Sundarananda was a student of the famous and reclusive yoga master Swami Tapovan Maharaj, (1889–1957) who wrote the classic yoga book Wanderings in the Himalayas (Himagiri Vihar) about yogic life in the Himalayas in the late 19th and early 20th century. Sundaranand lived with Swami Tapovan in the then inaccessible area of Gangotri at the source of the Ganges river, considered one of India’s most sacred places.
Since 1946, he has lived next to the Ganges in Gangotri, at 10,400 feet, in a modest hut (Kuti) which his master Swami Tapovan bequeathed to him on his death. Swami Sundaranand has lived there alone throughout the severest winters without any comforts or conveniences. He has witnessed up close the gradual shrinking of the Gangotri Glacier from which the Ganges springs forth, and has chronicled his devotion to the natural beauty of the Indian Himalayas as an accomplished photographer. A museum devoted to environmental protection and spiritual guidance, containing Swami Sundaranand's Himalayan photography, is now in the planning stages. It will be located in Gangotri on the property of Sundaranand and his master.
As an ascetic, he took the brahmacharya sadhu vow over 59 years ago and now devotes his life to a rigorous daily practice of meditation and spiritual practices. He continues to be a principal advocate for the ecological preservation of the Himalayas, the Ganges and its source at Gangotri.
Over 50 years, he has taken more than 100,000 photos of the shrinking Gangotri glacier in the Indian Himalayas. He now travels India raising awareness of the Gangotri's rapid demise.
Nicknamed "the Sadhu Who Clicks" because of his photography, he is a noted mountain climber having scaled over 25 Himalayan peaks, climbing twice with Sir Edmund Hillary and Tenzing Norgay. Sir Edmund Hillary paid his respects to Swami Sundaranad in the 1980s at his Gangotri hut. Of the Gangotri glacier, Swami Sundaranand says:
"In 1949, when I first saw the glacier, I felt as if all my sins were washed away and I had truly attained rebirth. But now, it is impossible to experience that Ganga of the past."
Swami Sundaranand is also the subject of a feature documentary film 157 mins. produced by The Center for Healing Arts titled Personal Time with Swamiji. The film was directed and edited by Victor Demko and was shot at Sundaranand's home in Gangotri.
Swami Sundaranand is the author of the book Himalaya: Through the Lens of a Sadhu with over 425 photographs spanning 60 years of his work. He sought to capture the Eternal in Nature and to document the region as it once was with a special emphasis on planting the seeds of hope and inspiration to solve the environmental concerns of the area. A lookout point and plaque down river from Gangotri has been built and dedicated to the Swami's work and efforts. The book also contains a letter of endorsement from the former Indian Prime Minister Atal Bihari Vajpayee.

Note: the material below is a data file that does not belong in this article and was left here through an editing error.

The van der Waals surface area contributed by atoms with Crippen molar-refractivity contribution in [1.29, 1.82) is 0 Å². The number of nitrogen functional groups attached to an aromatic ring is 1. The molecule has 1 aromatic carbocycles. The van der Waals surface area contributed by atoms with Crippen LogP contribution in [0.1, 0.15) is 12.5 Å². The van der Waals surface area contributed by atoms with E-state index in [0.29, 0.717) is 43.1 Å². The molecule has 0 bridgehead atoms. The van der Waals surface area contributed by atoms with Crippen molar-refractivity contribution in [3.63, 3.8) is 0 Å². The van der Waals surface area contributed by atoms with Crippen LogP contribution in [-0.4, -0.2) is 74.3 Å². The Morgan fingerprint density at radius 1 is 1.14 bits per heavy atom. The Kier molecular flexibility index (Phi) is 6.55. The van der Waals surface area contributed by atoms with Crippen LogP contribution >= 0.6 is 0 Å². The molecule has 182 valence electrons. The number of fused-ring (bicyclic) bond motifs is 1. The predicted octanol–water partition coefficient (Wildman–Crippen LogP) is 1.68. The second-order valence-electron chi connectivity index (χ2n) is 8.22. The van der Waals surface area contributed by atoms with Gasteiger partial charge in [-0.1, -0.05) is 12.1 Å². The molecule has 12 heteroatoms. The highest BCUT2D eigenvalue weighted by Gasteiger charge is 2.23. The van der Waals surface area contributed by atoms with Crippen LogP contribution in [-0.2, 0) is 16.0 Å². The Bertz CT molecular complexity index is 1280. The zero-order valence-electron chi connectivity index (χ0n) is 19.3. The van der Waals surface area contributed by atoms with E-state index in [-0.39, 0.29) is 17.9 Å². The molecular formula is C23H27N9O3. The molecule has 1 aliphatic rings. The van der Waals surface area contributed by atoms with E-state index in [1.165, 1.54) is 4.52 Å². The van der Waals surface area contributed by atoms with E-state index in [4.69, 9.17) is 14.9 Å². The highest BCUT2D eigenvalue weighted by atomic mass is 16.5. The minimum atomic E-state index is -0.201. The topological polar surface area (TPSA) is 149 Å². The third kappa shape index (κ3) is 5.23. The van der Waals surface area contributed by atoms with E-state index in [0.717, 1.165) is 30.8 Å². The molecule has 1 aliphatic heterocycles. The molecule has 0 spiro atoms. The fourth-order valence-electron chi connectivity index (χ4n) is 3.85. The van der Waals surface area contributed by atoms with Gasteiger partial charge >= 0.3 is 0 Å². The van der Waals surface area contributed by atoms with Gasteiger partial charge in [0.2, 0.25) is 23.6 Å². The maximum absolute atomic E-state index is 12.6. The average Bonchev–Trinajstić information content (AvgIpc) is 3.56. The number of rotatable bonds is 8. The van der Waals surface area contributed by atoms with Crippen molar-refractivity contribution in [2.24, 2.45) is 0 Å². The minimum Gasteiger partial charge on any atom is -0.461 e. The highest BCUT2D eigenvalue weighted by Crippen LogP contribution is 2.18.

- Himalaya: Through the Lens of a Sadhu Published August 2001 ISBN 81-901326-0-1
- Brancaccio, David; photographs by John Siceloff (2008-08-01). "Gangotri: The Clicking Swami". NOW (PBS). Retrieved 2008-08-06.
- Wanderings in the Himalayas, English Edition, Published by Chinmaya Publication Trust, Madras-3, 1960, translated by T.N. Kesava Pillai, M.A.
- Elixir Magazine, Spring 2006, page 87
- "Melting Ice: A Hot Topic, Climate Change and the Crysosphere" (pdf). Our Planet:The Magazine of the United Nations Environment Programme: 4. May 2007. Retrieved 2008-07-15.
- Janaki Kremmer (3 January 2007). "Himalaya's receding glaciers suffer neglect | csmonitor.com". Christian Science Monitor. Retrieved 2008-07-15.
- Personal Time with Swami-ji, 157 mins Film, The Center for Healing Arts
- B. John Zavrel (Fall 2003). "Book Review: HIMALAYA: THROUGH THE LENS OF A SADHU". Prometheus:Internet Bulletin for News, Arts, Politics and Science. Retrieved 2008-07-15.
- Directed and Edited by Victor Demko, Film Synopsis, The Center for Healing Arts